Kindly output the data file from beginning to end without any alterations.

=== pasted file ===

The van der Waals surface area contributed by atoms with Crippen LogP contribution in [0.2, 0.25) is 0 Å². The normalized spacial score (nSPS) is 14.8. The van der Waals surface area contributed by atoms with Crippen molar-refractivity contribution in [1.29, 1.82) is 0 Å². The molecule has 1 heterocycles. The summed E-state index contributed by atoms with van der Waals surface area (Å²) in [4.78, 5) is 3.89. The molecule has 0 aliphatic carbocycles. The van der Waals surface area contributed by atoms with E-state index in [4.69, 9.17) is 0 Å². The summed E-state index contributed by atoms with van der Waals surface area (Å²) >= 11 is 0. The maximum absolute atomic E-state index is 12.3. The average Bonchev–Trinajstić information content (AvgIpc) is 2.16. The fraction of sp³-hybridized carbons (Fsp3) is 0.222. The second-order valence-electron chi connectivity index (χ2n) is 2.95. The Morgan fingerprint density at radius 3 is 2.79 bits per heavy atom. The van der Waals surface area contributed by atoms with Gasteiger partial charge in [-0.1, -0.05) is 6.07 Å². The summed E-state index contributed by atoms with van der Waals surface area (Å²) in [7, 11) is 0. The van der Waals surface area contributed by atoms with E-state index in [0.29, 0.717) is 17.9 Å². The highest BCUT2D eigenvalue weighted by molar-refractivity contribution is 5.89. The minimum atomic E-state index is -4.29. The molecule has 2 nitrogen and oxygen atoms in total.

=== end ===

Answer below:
The van der Waals surface area contributed by atoms with Crippen LogP contribution in [0.2, 0.25) is 0 Å². The normalized spacial score (nSPS) is 14.8. The van der Waals surface area contributed by atoms with Crippen molar-refractivity contribution in [1.29, 1.82) is 0 Å². The molecule has 1 heterocycles. The summed E-state index contributed by atoms with van der Waals surface area (Å²) in [4.78, 5) is 3.89. The molecule has 0 aliphatic carbocycles. The van der Waals surface area contributed by atoms with E-state index in [4.69, 9.17) is 0 Å². The summed E-state index contributed by atoms with van der Waals surface area (Å²) >= 11 is 0. The maximum absolute atomic E-state index is 12.3. The average Bonchev–Trinajstić information content (AvgIpc) is 2.16. The fraction of sp³-hybridized carbons (Fsp3) is 0.222. The second-order valence-electron chi connectivity index (χ2n) is 2.95. The Morgan fingerprint density at radius 3 is 2.79 bits per heavy atom. The van der Waals surface area contributed by atoms with Gasteiger partial charge in [-0.1, -0.05) is 6.07 Å². The summed E-state index contributed by atoms with van der Waals surface area (Å²) in [7, 11) is 0. The van der Waals surface area contributed by atoms with E-state index in [0.29, 0.717) is 17.9 Å². The highest BCUT2D eigenvalue weighted by molar-refractivity contribution is 5.89. The minimum atomic E-state index is -4.29. The molecule has 2 nitrogen and oxygen atoms in total.